13. Is today the day that, finally, the truths about the state of the global economy and 'Financial Crisis 2' came home to roost? Update to my message of a couple of weeks ago - the US finally joins the 'party' or should that be wake?
  14. The "Rest of the UK" have never really been that far from the Centre - generally speaking we're a conservative nation with more liberal tendencies as the decades have gone by. We've never really voted for a true Left wing party en masse - the times Labour have ruled has been with a Centre-Left or Social Democratic stance (as per Blair's Labour). The times that Labour have drifted too far to the Left, and presented itself as a true Socialist party the "rest of the UK" have steered away - remember Foot's Labour in the early 80s? I'm not really sure this drift to the centre right is technically true - we just tend to veer between centre right and centre left. As long as Labour are not tempted to take a much more Left-wing stance (political suicide if they did, in my view) it's highly likely that they'll form the next govt. Unless the coalition, by some miracle, can pull consistent economic growth out of the bag - which i doubt v much. We're in a financial straightjacket at the mo and i believe we'll continue to see anaemic growth at best over the next few years - the global situ is ever increasing it's hold over the Western democracies.
  15. The whole Euro project has been a fudge from the very start. N European eurocrats embarking on a political mission to satisfy their ever fattening pompous egos! And to 'bribe' the S European nations & Ireland, handing out huge fat subsidies to 'improve' their infrastuctures like the roads and airports. in the meantime they promoted this Euro superstate on the world stage - it was never going to be a successful financial union - the economies of Euroland have never had fiscal commonality - doomed from the start. Now, these economies are constrained by the Euro straightjacket - no devaluation possible because they no longer have a sovereign currency. This is the biggest crisis facing the Western world - it's implications will be felt for many years to come - the crisis of 2 to 3 years ago will seem like a kiddie's tea party once the cyclonic 'financial crisis 2' winds blow in! Batten down the hatches - the Euro politicians have sold the people down the proverbial river! The dominos are starting to fall. And to think the UK media are still prattling on about some news paper scandal involving the Left's and Neo-Liberals pet hate - the Murdochs - small beer compared to this mega financial storm!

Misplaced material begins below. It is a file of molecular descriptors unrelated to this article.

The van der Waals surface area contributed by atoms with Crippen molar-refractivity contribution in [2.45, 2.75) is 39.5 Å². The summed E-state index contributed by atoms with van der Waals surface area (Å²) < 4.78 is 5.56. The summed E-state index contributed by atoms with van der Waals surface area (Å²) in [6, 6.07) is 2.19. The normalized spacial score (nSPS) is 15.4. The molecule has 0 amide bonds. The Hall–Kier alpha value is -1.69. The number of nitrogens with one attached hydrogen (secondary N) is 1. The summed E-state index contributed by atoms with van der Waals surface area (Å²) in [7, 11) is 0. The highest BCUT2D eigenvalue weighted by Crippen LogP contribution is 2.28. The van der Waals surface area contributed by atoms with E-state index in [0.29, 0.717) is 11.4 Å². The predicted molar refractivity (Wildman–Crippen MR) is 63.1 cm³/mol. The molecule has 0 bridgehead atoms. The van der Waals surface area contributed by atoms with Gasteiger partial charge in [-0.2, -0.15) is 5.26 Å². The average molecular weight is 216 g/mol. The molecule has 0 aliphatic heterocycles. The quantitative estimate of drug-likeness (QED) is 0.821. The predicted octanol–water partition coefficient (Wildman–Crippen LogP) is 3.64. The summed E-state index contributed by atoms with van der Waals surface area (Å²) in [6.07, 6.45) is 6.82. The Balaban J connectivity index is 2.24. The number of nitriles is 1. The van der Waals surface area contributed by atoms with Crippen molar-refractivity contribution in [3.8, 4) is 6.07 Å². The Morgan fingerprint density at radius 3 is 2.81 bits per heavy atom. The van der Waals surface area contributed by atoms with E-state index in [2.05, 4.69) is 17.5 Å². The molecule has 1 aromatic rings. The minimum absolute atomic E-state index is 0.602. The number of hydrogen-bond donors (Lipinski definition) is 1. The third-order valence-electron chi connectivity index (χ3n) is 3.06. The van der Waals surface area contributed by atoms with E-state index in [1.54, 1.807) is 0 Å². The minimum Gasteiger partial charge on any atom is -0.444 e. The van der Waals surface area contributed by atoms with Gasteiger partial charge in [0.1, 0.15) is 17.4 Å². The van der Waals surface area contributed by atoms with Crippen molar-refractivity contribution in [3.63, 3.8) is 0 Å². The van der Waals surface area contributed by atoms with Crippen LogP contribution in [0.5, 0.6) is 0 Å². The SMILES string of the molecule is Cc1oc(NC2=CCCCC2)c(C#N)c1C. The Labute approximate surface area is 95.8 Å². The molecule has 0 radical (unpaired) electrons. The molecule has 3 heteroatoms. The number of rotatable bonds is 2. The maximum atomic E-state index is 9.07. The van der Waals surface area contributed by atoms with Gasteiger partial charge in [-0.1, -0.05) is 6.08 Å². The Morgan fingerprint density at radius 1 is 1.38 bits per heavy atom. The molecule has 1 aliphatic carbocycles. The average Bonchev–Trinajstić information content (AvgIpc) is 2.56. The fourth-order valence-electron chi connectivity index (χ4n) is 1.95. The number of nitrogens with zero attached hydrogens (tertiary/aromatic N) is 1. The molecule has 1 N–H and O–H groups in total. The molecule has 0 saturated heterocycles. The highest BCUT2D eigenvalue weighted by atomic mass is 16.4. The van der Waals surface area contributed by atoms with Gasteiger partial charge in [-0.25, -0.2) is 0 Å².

16. The thing is though SS, if the City packed up and went abroad we'd be right in sh#t street! Those 'bad' people support whole swathes of the British economy and public services, benefits, etc through the vast amounts of taxation raised through their employment.
  17. I've been hearing this for many years, thru' successive Westminster govts of all colours, about short-changing the NHS - trouble is the vast majority of the UK electorate don't really understand some of the alternative solutions put forward (and nor do I) WHY? - basically, as soon as any UK politician dare mention reforms/changes to the NHS, the Left cry "Foul" and any changes, whether good or bad, get lost in the fog of non-debate and emotion. The NHS is a good example, where true, open, honest debate is stifled in this country because it's so 'precious' - but if one takes a logical view that something that was set up 60+ years ago really should be looked at to see if the original model is still working properly, then why not? I'm afraid it's the one big institution in this country that's become a political football- and in the meantime it just rolls on from one crisis to another. It probably does need reform - i've seen 2 sides of its effectiveness in the last few years - care of the newborn is superb, sometimes 2 midwives for every birth, BUT care of the elderly and infirm is not so good. Those 2 examples says to me that a serious reform needs to take place. I do not know the answers myself, but i'm not afraid for the debate to take place, and if solutions are proposed, then let's put them into action, instead of hiding behind the emotion that attaches itself to the NHS.
  18. Good morning! That's because they're the most relevant to this debate, so no need to say much else!
  19. A lot of taxes required to support your Cuban-Style Welfare State!http://nwstatic.co.uk/forum/public/style_emoticons/<#EMO_DIR#>/laugh.gif